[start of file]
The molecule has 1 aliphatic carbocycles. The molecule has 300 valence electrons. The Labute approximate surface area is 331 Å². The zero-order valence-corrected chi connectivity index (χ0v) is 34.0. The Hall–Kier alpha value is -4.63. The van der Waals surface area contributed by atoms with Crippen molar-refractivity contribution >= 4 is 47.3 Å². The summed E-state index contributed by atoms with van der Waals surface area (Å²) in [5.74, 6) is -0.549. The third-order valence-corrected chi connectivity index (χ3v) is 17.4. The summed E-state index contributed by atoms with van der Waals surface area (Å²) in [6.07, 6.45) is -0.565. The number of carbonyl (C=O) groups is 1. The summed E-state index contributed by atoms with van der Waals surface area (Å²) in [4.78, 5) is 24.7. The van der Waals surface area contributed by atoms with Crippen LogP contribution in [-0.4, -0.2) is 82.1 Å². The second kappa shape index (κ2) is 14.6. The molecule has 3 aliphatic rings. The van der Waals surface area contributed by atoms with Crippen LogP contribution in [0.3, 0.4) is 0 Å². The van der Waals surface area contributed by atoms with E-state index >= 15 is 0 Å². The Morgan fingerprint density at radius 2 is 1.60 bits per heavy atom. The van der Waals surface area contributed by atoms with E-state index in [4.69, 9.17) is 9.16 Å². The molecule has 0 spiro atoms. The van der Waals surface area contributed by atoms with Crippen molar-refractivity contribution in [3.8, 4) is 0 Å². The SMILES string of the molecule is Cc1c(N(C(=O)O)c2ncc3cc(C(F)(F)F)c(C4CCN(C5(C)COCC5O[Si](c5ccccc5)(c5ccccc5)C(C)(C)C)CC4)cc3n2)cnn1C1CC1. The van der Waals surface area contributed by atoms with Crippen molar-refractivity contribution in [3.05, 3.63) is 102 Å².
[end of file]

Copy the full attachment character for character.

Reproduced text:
The molecule has 1 aliphatic carbocycles. The molecule has 300 valence electrons. The Labute approximate surface area is 331 Å². The zero-order valence-corrected chi connectivity index (χ0v) is 34.0. The Hall–Kier alpha value is -4.63. The van der Waals surface area contributed by atoms with Crippen molar-refractivity contribution >= 4 is 47.3 Å². The summed E-state index contributed by atoms with van der Waals surface area (Å²) in [5.74, 6) is -0.549. The third-order valence-corrected chi connectivity index (χ3v) is 17.4. The summed E-state index contributed by atoms with van der Waals surface area (Å²) in [6.07, 6.45) is -0.565. The number of carbonyl (C=O) groups is 1. The summed E-state index contributed by atoms with van der Waals surface area (Å²) in [4.78, 5) is 24.7. The van der Waals surface area contributed by atoms with Crippen LogP contribution in [-0.4, -0.2) is 82.1 Å². The second kappa shape index (κ2) is 14.6. The molecule has 3 aliphatic rings. The van der Waals surface area contributed by atoms with Crippen LogP contribution in [0.3, 0.4) is 0 Å². The van der Waals surface area contributed by atoms with E-state index >= 15 is 0 Å². The Morgan fingerprint density at radius 2 is 1.60 bits per heavy atom. The van der Waals surface area contributed by atoms with E-state index in [4.69, 9.17) is 9.16 Å². The molecule has 0 spiro atoms. The van der Waals surface area contributed by atoms with Crippen molar-refractivity contribution in [3.8, 4) is 0 Å². The SMILES string of the molecule is Cc1c(N(C(=O)O)c2ncc3cc(C(F)(F)F)c(C4CCN(C5(C)COCC5O[Si](c5ccccc5)(c5ccccc5)C(C)(C)C)CC4)cc3n2)cnn1C1CC1. The van der Waals surface area contributed by atoms with Crippen molar-refractivity contribution in [3.05, 3.63) is 102 Å².